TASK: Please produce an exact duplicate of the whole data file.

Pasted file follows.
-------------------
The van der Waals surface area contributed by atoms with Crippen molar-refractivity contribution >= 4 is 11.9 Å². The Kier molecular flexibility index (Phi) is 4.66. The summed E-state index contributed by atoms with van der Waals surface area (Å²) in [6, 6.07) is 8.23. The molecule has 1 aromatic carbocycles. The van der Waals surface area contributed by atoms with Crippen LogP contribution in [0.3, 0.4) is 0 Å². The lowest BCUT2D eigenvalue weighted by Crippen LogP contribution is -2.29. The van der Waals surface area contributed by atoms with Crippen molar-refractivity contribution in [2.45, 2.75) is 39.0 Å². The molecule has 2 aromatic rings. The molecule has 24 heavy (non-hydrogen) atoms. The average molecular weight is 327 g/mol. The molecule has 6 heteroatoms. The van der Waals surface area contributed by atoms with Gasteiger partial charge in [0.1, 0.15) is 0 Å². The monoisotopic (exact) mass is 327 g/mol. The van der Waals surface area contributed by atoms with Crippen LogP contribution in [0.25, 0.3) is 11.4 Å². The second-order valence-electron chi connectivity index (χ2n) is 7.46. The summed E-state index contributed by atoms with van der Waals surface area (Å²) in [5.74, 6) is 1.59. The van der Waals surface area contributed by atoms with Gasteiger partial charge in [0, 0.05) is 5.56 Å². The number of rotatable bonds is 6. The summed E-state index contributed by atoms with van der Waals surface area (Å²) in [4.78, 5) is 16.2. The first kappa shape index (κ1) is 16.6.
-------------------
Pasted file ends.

The van der Waals surface area contributed by atoms with Crippen molar-refractivity contribution >= 4 is 11.9 Å². The Kier molecular flexibility index (Phi) is 4.66. The summed E-state index contributed by atoms with van der Waals surface area (Å²) in [6, 6.07) is 8.23. The molecule has 1 aromatic carbocycles. The van der Waals surface area contributed by atoms with Crippen LogP contribution in [0.3, 0.4) is 0 Å². The lowest BCUT2D eigenvalue weighted by Crippen LogP contribution is -2.29. The van der Waals surface area contributed by atoms with Crippen molar-refractivity contribution in [2.45, 2.75) is 39.0 Å². The molecule has 2 aromatic rings. The molecule has 24 heavy (non-hydrogen) atoms. The average molecular weight is 327 g/mol. The molecule has 6 heteroatoms. The van der Waals surface area contributed by atoms with Gasteiger partial charge in [0.1, 0.15) is 0 Å². The monoisotopic (exact) mass is 327 g/mol. The van der Waals surface area contributed by atoms with Crippen LogP contribution in [0.25, 0.3) is 11.4 Å². The second-order valence-electron chi connectivity index (χ2n) is 7.46. The summed E-state index contributed by atoms with van der Waals surface area (Å²) in [5.74, 6) is 1.59. The van der Waals surface area contributed by atoms with Gasteiger partial charge in [0, 0.05) is 5.56 Å². The number of rotatable bonds is 6. The summed E-state index contributed by atoms with van der Waals surface area (Å²) in [4.78, 5) is 16.2. The first kappa shape index (κ1) is 16.6.